This proves I was a good citizen and cast my ballot in California's presidential primary this week. It also could have gotten me a discount at the local bathhouse. Apparently, the Vulcan Steam and Spa here in San Diego was offering an election day special -- a free locker for anyone who came in with an "I voted" sticker. Californians don't hold back when it comes to encouraging people to vote.
Like more than four million others here, I get my ballot in the mail. But I just couldn't resist being part of the election day excitement, so I held on to mine and delivered it in person at my assigned polling place inside this Evangelical Presbyterian church located two blocks from my apartment.
Helpful signs like this one in English, Spanish, Tagalog (Filipino) and Vietnamese reveal something about local neighborhoods.
In Louisiana, polling places are restricted to public buildings like community centers and schools, but in California people cast ballots in churches, private residential garages, businesses and other unusual locations.
OOOPS!: My buddy John in Baton Rouge pointed out that my recollection of Louisiana voting habits isn't quite right. John reports that plenty of people in the Bayou State vote in churches and private homes. Perhaps my perspective was skewed by spending my last 15 years there voting in New Orleans where those sorts of polling places were certainly out of the ordinary. Thanks John for the correction.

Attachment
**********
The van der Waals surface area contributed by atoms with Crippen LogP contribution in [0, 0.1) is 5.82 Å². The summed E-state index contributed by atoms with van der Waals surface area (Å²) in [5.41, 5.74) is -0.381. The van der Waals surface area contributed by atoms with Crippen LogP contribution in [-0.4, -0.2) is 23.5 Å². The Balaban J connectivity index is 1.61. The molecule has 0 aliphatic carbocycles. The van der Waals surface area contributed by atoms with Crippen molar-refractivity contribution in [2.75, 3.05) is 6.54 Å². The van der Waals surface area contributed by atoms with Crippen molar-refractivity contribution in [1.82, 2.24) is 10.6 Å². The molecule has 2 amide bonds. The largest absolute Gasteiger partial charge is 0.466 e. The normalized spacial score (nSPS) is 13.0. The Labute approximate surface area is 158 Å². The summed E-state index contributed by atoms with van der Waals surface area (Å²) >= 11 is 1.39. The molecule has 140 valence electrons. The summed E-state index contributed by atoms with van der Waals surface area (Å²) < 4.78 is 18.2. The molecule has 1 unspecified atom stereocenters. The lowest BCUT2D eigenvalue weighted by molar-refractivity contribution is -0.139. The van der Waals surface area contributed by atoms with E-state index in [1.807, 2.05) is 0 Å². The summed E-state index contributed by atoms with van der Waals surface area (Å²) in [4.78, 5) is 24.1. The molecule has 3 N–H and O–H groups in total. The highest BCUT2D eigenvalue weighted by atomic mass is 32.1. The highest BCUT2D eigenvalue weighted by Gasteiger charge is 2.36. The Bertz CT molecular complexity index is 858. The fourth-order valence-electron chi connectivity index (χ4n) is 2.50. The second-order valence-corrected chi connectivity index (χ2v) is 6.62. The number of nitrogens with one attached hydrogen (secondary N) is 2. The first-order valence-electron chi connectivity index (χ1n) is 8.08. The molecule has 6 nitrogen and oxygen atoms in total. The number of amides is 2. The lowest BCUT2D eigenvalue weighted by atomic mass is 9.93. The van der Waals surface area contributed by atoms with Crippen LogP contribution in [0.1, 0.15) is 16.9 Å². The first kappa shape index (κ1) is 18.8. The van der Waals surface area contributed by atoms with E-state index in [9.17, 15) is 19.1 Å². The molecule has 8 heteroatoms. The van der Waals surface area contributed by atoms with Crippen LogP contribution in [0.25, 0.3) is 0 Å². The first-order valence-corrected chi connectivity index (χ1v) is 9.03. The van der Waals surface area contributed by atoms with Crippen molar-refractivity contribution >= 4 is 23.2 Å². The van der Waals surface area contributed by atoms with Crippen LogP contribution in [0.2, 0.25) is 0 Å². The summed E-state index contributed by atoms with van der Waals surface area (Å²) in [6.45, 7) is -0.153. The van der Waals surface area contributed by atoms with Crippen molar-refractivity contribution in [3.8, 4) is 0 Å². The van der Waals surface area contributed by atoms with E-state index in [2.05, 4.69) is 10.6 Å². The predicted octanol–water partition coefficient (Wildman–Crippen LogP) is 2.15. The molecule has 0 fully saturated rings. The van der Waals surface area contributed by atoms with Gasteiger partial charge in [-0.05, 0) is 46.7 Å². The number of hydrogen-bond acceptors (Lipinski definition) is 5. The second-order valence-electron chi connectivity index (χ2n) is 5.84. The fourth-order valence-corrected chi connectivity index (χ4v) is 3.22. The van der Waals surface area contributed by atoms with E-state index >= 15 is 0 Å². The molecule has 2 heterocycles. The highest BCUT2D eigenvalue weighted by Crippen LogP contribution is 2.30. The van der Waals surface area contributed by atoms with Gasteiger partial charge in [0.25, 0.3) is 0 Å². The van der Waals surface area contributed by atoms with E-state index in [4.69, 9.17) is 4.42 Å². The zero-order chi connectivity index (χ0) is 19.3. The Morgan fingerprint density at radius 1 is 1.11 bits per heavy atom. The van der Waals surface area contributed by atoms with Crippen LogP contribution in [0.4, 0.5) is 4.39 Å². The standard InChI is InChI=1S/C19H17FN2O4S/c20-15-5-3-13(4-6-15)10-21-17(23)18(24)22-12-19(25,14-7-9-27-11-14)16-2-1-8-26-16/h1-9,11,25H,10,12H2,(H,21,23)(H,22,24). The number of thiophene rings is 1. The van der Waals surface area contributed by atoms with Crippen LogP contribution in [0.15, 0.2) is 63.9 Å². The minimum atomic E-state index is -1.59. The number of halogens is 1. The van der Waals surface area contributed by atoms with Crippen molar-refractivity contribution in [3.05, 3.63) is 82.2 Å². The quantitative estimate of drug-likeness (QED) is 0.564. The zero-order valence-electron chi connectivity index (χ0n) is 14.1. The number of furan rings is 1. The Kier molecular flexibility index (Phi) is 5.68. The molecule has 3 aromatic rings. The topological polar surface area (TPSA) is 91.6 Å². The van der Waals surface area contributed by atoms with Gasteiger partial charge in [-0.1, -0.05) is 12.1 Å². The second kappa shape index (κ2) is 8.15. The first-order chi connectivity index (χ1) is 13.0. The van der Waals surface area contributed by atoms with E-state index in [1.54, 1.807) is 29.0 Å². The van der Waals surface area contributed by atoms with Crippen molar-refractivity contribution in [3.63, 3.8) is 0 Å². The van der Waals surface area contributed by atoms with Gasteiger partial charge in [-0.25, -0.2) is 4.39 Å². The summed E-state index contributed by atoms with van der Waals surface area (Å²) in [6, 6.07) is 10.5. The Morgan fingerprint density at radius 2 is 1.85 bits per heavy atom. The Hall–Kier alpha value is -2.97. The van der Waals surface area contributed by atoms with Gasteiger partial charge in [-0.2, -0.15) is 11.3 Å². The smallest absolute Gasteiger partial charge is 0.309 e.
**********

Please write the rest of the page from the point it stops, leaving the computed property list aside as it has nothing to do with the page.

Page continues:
There's a polling place in Ocean Beach that's inside a pizzeria, and a work colleague of mine votes at a rehab center. She walked into a room at the center on Tuesday expecting to find voting machines but instead stumbled upon an AA meeting. She said the teetotalers didn't seem put off by her error and happily directed her to the right location.
They make voting easy here. Weeks before an election, booklets arrive in the mail spelling out every item on the ballot in great detail and offering an explanation of each voting option. Voting outside of your registered party is sometimes an option. And if your name doesn't appear on voter rolls for some reason, they let you cast a provisional ballot that gets counted once election officials confirm you're properly registered.
Of course, while the rest of us were fixated on the primaries, all of my peeps in Louisiana were celebrating Mardi Gras. The unusual confluence of Fat Tuesday and Super Tuesday forced the Bayou State to postpone its presidential primary until this weekend.
I forgot to mail-order a king cake from New Orleans in time for delivery on Mardi Gras, but I was able to buy this surprisingly authentic and tasty version of the Carnival delicacy from Mardi Gras Cafe and Marketplace in the Point Loma area of San Diego. The cakes are specially made for the store each year by a local baker.
This one was a big hit at the office.